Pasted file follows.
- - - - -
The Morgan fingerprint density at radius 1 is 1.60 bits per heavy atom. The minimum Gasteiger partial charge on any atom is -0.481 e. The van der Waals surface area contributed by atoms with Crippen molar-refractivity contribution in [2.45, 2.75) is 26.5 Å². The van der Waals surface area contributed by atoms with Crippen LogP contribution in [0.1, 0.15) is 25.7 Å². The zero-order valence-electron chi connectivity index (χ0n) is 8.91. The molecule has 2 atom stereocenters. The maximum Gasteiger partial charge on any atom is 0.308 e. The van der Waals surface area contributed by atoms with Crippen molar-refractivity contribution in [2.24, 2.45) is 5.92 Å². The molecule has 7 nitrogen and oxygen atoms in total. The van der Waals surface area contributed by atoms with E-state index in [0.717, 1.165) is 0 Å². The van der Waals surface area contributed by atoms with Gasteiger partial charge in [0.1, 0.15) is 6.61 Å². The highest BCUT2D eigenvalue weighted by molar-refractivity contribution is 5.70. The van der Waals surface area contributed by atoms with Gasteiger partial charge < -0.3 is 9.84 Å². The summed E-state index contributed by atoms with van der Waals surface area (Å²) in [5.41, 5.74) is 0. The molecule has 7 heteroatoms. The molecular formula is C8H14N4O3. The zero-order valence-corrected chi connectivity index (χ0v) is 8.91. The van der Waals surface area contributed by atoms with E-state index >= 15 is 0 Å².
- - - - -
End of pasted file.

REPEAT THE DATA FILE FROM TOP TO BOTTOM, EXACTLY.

The Morgan fingerprint density at radius 1 is 1.60 bits per heavy atom. The minimum Gasteiger partial charge on any atom is -0.481 e. The van der Waals surface area contributed by atoms with Crippen molar-refractivity contribution in [2.45, 2.75) is 26.5 Å². The van der Waals surface area contributed by atoms with Crippen LogP contribution in [0.1, 0.15) is 25.7 Å². The zero-order valence-electron chi connectivity index (χ0n) is 8.91. The molecule has 2 atom stereocenters. The maximum Gasteiger partial charge on any atom is 0.308 e. The van der Waals surface area contributed by atoms with Crippen molar-refractivity contribution in [2.24, 2.45) is 5.92 Å². The molecule has 7 nitrogen and oxygen atoms in total. The van der Waals surface area contributed by atoms with E-state index in [0.717, 1.165) is 0 Å². The van der Waals surface area contributed by atoms with Gasteiger partial charge in [0.1, 0.15) is 6.61 Å². The highest BCUT2D eigenvalue weighted by molar-refractivity contribution is 5.70. The van der Waals surface area contributed by atoms with Gasteiger partial charge < -0.3 is 9.84 Å². The summed E-state index contributed by atoms with van der Waals surface area (Å²) in [5.41, 5.74) is 0. The molecule has 7 heteroatoms. The molecular formula is C8H14N4O3. The zero-order valence-corrected chi connectivity index (χ0v) is 8.91. The van der Waals surface area contributed by atoms with E-state index >= 15 is 0 Å².